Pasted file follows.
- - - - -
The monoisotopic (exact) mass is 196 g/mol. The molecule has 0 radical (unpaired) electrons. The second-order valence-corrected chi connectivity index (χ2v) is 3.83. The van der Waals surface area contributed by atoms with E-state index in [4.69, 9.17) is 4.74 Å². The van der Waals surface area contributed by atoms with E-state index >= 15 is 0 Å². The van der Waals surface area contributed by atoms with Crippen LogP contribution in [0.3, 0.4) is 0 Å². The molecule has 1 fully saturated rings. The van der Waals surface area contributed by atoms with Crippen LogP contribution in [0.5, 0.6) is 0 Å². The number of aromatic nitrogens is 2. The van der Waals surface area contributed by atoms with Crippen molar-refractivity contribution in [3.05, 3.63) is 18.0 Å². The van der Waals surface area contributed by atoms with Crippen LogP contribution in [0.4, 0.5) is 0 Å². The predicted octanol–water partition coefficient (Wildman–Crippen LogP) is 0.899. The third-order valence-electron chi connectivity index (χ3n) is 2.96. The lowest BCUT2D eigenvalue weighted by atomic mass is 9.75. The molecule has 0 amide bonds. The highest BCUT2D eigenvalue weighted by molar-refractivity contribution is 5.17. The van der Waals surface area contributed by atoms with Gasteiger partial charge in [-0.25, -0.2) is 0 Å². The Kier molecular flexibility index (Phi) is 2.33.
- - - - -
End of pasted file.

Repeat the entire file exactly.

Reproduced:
The monoisotopic (exact) mass is 196 g/mol. The molecule has 0 radical (unpaired) electrons. The second-order valence-corrected chi connectivity index (χ2v) is 3.83. The van der Waals surface area contributed by atoms with E-state index in [4.69, 9.17) is 4.74 Å². The van der Waals surface area contributed by atoms with E-state index >= 15 is 0 Å². The van der Waals surface area contributed by atoms with Crippen LogP contribution in [0.3, 0.4) is 0 Å². The molecule has 1 fully saturated rings. The van der Waals surface area contributed by atoms with Crippen LogP contribution in [0.5, 0.6) is 0 Å². The number of aromatic nitrogens is 2. The van der Waals surface area contributed by atoms with Crippen molar-refractivity contribution in [3.05, 3.63) is 18.0 Å². The van der Waals surface area contributed by atoms with Crippen LogP contribution in [0.4, 0.5) is 0 Å². The predicted octanol–water partition coefficient (Wildman–Crippen LogP) is 0.899. The third-order valence-electron chi connectivity index (χ3n) is 2.96. The lowest BCUT2D eigenvalue weighted by atomic mass is 9.75. The molecule has 0 amide bonds. The highest BCUT2D eigenvalue weighted by molar-refractivity contribution is 5.17. The van der Waals surface area contributed by atoms with Gasteiger partial charge in [-0.25, -0.2) is 0 Å². The Kier molecular flexibility index (Phi) is 2.33.